Christmass Midnight 2018—24 December 2018
Revd Martin Johnson
Are we becoming more divided? It's a question that many are asking in the commentariat. The responses are varied, but whilst there are those who feel connected today by among other things, the wonder of social media, there are those who feel isolated. It is perhaps in politics and economics that we feel division the greatest. During the year we have heard much of the loony left and the hard right!
The psychologists also tell us that we are increasingly becoming polarised! And more and more folk seem to drifting to the left that is the left side their brains! The psychiatrist and literary scholar Iain McGilchrist argues that we in the modern West, increasingly rely upon - and, indeed, overvalue - the precision and clarity of left-brain activity: it is predominantly on this, left, side of the brain that neurological states associated with cool analysis and executive decisions reside.
The right in contrast, has the capacity to replenish, enrich and re-invigorate our cultural imagination by means of meditation, prayer, dream, myth, ritual, music and poetry. Without it McGilchrist writes we shrink and die, without it we are cut adrift from all that truly sustains us and inexorably the left brain too ceases, in time, to perform as it should.
After this extraordinary year in business and politics I am beginning to see the truth in all this. Extraordinarily competent, clever people, left brain types, have been found wanting this year. They have been cut adrift from what really matters, what truly nourishes and sustains the stuff of the right brain which gives meaning to the left. Our gathering tonight has all the hallmarks of engaging our right brains!
We heard this evening of the heavenly host, proclaiming the arrival of the Christ child. Your left brain might be tempted to reject this, visions of divine, winged beings is more than your rational, left brain, self can cope with! But think again, are these creatures, these messengers bearers of the inner spiritual aspect of political and economic forces. 'Glory to God in the highest heaven, and on earth peace among those whom he favours!' What peace your left brain might very well say! Whilst your right hears saviour, joy and shalom. Your right brain hears shalom, shalom this is justice, equity, health, wholeness and salvation, the stuff of the great Christian narrative. The narrative that says we are not captive to economic and political forces beyond our control. The forces of Augustus and Quirinius, forces that once again have been found wanting during 2018.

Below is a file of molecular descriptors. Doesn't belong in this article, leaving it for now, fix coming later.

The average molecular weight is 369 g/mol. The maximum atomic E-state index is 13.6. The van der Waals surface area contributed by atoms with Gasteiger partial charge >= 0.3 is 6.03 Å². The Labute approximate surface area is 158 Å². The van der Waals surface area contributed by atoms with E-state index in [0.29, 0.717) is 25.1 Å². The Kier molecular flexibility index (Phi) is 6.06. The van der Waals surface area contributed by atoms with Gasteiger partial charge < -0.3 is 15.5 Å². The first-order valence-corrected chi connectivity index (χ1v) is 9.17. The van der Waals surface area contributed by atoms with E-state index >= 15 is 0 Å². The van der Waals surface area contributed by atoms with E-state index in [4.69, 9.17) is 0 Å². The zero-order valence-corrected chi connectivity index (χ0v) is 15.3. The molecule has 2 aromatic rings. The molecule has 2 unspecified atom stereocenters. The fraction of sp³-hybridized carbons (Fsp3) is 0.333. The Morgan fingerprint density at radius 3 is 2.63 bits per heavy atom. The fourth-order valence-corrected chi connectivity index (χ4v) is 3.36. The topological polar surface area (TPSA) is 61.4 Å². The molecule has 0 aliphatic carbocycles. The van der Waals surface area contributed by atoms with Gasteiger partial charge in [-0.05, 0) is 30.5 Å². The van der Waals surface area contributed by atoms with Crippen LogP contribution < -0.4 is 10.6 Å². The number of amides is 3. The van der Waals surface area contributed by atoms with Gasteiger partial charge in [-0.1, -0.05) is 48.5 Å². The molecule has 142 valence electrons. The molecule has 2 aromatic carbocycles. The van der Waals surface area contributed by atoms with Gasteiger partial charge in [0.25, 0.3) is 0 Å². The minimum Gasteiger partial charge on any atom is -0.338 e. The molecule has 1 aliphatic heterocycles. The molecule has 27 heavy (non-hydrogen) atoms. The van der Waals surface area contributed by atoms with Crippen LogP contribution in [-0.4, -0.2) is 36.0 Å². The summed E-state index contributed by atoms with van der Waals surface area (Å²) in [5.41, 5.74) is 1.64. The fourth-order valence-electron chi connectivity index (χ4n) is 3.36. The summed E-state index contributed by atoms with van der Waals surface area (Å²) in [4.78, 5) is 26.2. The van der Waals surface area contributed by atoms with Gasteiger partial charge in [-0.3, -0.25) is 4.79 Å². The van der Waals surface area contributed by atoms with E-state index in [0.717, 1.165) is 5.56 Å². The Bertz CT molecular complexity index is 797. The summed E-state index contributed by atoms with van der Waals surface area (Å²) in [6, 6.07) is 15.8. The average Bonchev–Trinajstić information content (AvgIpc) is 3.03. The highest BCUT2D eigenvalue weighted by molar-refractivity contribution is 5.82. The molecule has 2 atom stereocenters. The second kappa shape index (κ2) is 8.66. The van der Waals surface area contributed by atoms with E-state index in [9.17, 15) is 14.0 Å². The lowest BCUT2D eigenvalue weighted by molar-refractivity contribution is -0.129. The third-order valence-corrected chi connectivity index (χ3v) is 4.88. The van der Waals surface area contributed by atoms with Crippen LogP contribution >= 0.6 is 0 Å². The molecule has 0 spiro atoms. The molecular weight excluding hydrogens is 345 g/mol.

Tonight is no carols by candlelight we are not here to be entertained, this is Liturgy, we are working, we have brought into church our left brain cynicism, our own agendas, prejudices, fatalism and pettiness and we engage, commune, worship, dream and pray, the stuff of our right brains.
Now I am not asking you to undergo a "suspension of disbelief," or collapse into a sort of naive fundamentalism, we don't do that here at St Philip's; but I hope that through Scripture, music, prayer and sacrament we might glimpse a new form of consciousness. A space is created in which we can respond to certain realities which defy left-brain literalism. Tonight we are called to stretch our ways of thinking to open us onto new realities, new realms of joy and hope. Indeed 'realms of glory' as the carol goes!
Some of may have noticed that I love all this stuff! I don't think I have a left brain! But I am well aware that this right brain reflection must thrust us out into the real world. And I am more than aware of what awaits us! Because in the birth of Jesus not only do we see the coming of love in the world, we see all the coming drama of Jesus's life and death, of darkness and its resistance. In Matthew's gospel we see the flight into Egypt, the menacing presence of Herod, the death of the holy Innocents; we see in these events the refugee crisis own our own time, atrocities in warfare and a new resurgence of authoritarianism. And so this right-brain reflection and musing must be the means of new ethical strength and resolve as we embark on a new year.
With these issues ever present, it is all too easy to allow cynicism to rule in our hearts and it is true there is much for us to be cynical about. But I hope and pray that we can give our right brains a little more free rein in the coming year because the birth of Christ calls upon us to see everything anew, absolutely everything.
Welcome all wonders in one sight!
Eternity shut in a span!
Summer in winter! day in night!
Heaven in earth! and God in man!
Great little One, whose all-embracing birth,
Lifts earth to heaven, stoops heaven to earth.
A very happy and holy Christmas to you all. Amen.